DON'T GET RIPPED OFF
ON RACE TICKETS
This page offers a few suggestions and methods  to
avoid con-artists and robbers  when you try to buy
race tickets.

Obviously you do not have anything to worry about if
you buy your tickets from the race track itself.
However, you cannot get great seats to the Indy 500
from the speedway because they are all sold out
each year by people who get to renew them each
year.

It is unlikely you will have any trouble if you buy from
a ticket broker or an intermediary such as Stubhub.  
However, tickets from these sources are marked up
above face value substantially.  

Finding a great seat at a fair price means having to
buy from individuals who are trying to sell their own
ticket.

This is extremely rare.  None the less, I present  three
possible ways of getting robbed in the order of
likelihood:

1. Send money but receive no tickets.
2. Buy a counterfeit ticket
3. Get robbed by someone meeting you for an exchange.
MEETING IN PERSON:

In regard to Craigslist and the like, The Indianapolis Police Department
recommends that people meet strangers for exchanges at
e-commerce safe zones to avoid robbery.

SAFE ZONES = POLICE DISTRICT HEADQUARTERS:
           HEADQUARTERS: 50 N Alabama St.
           DOWNTOWN: 39 W Jackson Pl.
           NORTHWEST: 3821 Industrial Blvd.
           NORTH: 3120 E 30th St.
           EAST: 201 Shadeland Ave.
           SOUTHEAST: 1150 Shelby St.
           SOUTHWEST: 551 King Ave.

These areas are under 24-hour video surveillance.  

IF YOU GO TO MEET A STRANGER...
   *  Meet in a public place.
   *  Meet during the day.
   *  Don't go alone.
BUY TICKETS SAFELY
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Related Links:
Speedway Ticket Office
Located on the SW corner of the track
on 16th Street.
GENERAL RULES TO INSURE A HONEST TRADE

KNOW WHAT THE TICKETS LOOK LIKE.
    You can check this Web Site's
Ticket Photo page or check out the photos of tickets for sale on eBay.  
    Photos of tickets will not be available until the speedway has mailed them out (a few months before the event.)

CHECK A
SEATING CHART AND MAKE SURE THE SEATS EVEN EXIST.

USE COMMON SENSE.
    Say "No" to any strange convoluted requests.
    Don't hesitate to ask questions.

DO NOT WIRE MONEY.

DO NOT PAY FOR TICKETS BEFORE THE SPEEDWAY HAS EVEN MAILED THEM OUT.

IF SOMETHING SOUNDS TOO GOOD TO BE TRUE, IT PROBABLY IS.
TRANSACTIONS CONDUCTED THROUGH THE MAIL

1. Prove the seller actually possess the tickets.  
 *  Have them e-mail you a complete photo of the ticket(s).
 *  Have them e-mail you a photo taken from those seats.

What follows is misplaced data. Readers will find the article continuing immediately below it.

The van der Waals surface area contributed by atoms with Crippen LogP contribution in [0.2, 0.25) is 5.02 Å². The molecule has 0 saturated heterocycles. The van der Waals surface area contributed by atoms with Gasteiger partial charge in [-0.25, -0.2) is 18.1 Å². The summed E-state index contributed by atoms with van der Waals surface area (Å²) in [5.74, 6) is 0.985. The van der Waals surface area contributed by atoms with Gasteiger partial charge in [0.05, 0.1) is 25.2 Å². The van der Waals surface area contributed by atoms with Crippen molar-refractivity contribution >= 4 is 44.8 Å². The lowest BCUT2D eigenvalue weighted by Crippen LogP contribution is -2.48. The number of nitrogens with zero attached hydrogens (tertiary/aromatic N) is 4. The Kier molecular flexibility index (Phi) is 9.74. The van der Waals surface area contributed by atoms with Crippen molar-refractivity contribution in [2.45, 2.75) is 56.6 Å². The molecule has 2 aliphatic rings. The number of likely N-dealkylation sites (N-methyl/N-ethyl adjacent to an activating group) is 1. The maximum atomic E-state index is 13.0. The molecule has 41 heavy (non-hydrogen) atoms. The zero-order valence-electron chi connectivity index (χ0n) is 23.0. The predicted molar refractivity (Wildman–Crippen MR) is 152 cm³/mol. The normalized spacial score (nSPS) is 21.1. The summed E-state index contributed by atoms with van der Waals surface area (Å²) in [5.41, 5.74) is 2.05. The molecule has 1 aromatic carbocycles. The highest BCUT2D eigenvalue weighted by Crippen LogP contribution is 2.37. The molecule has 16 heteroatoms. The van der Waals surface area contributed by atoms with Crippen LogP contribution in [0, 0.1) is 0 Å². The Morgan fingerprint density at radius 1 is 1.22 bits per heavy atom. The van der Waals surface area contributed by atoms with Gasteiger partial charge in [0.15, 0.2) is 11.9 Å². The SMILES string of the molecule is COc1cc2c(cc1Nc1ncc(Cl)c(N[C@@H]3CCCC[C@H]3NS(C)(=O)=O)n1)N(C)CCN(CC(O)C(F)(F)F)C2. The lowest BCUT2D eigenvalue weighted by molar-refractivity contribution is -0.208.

2.  Find out the persons name, address and phone number.

3.  There are not many good reasons for a buyer to send payment to a stranger and to be the one who has to
shoulder the entire burden of trust.  For some reason, this expectation has become common in the internet age.

None the less, there is no reason the buyer cannot specify that they wish to purchase the tickets via the post office's
"Certified Mail".  The buyer can then insure he is getting the tickets before paying.
COUNTERFEIT TICKETS

Race tickets from the speedway are hard to duplicate, so this is not a problem
you are likely to encounter.  

*  Indy 500 tickets are large and colorful
*  They contain artwork or photo of the previous year's winner
*  Parts of the ticket are glossy - have a metallic sheen.
*  They are printed on both sides.
*  They may have small cut-outs.
*  They may have raised reliefs.

Before buying tickets, you should first make yourself aware of what the tickets look
like.   I display photos of the tickets on my
TICKET PHOTOS page.
You could search eBay for 'tickets for sale' and see photos there too.

All of the Indy Speedway's seating tickets are physical, large tickets.
They do not sell small race day tickets, nor send out e-tickets.
1) The seller goes to the post office with his tickets in an
waterproof envelope, sandwiched in some cardboard so
that they don't get bent.

The seller pays the post office approx. $10 for mailing this
envelope "Certified Mail" to the buyer.  

The seller specifies whether he will accept personal
checks.  If not, the post office will require a money order from
the buyer.

The seller tells the post office how long to try and deliver the
tickets before giving up and returning the tickets to him.
If the race date is near, the seller will want his tickets
back ASAP so that he has time to try and sell them again.

2) The post man delivers the tickets to the door of the buyer.

If the postal worker
cannot deliver the tickets, the tickets
will have to be picked up at the post office.  If the tickets have
not been picked up in 30 days - OR the time specified by the
What if time is running out?

The buyer can send money instantly and safely with Paypal.
The seller can have the tickets sent 'over-night' delivery, which is a bit expensive.

If time does run out, you can always get your tickets on race day from:
    a. the Speedway Ticket Office.
    b. the scalpers standing along the sidewalks out the speedway.
CERTIFIED MAIL = Care Of Delivery = C.O.D.
How it works:
seller - the tickets are mailed back to the seller.  The seller
would then be out $10 and some time.

The buyer examines the tickets and pays the postman.

The postman accepts cash, money orders and personal checks.

If the buyer presents cash, he'll be charged an additional
80 cents.  This charge is for converting the cash to a money
order.

3) After the mailman picks up the money, a check or money
order gets mailed to the seller along with the receipt they
signed when they mailed it.


Note:  It may be a good idea to have the tickets sent to the
buyer's work address if no one is home during the day.

This method should be safe for both buyer and seller.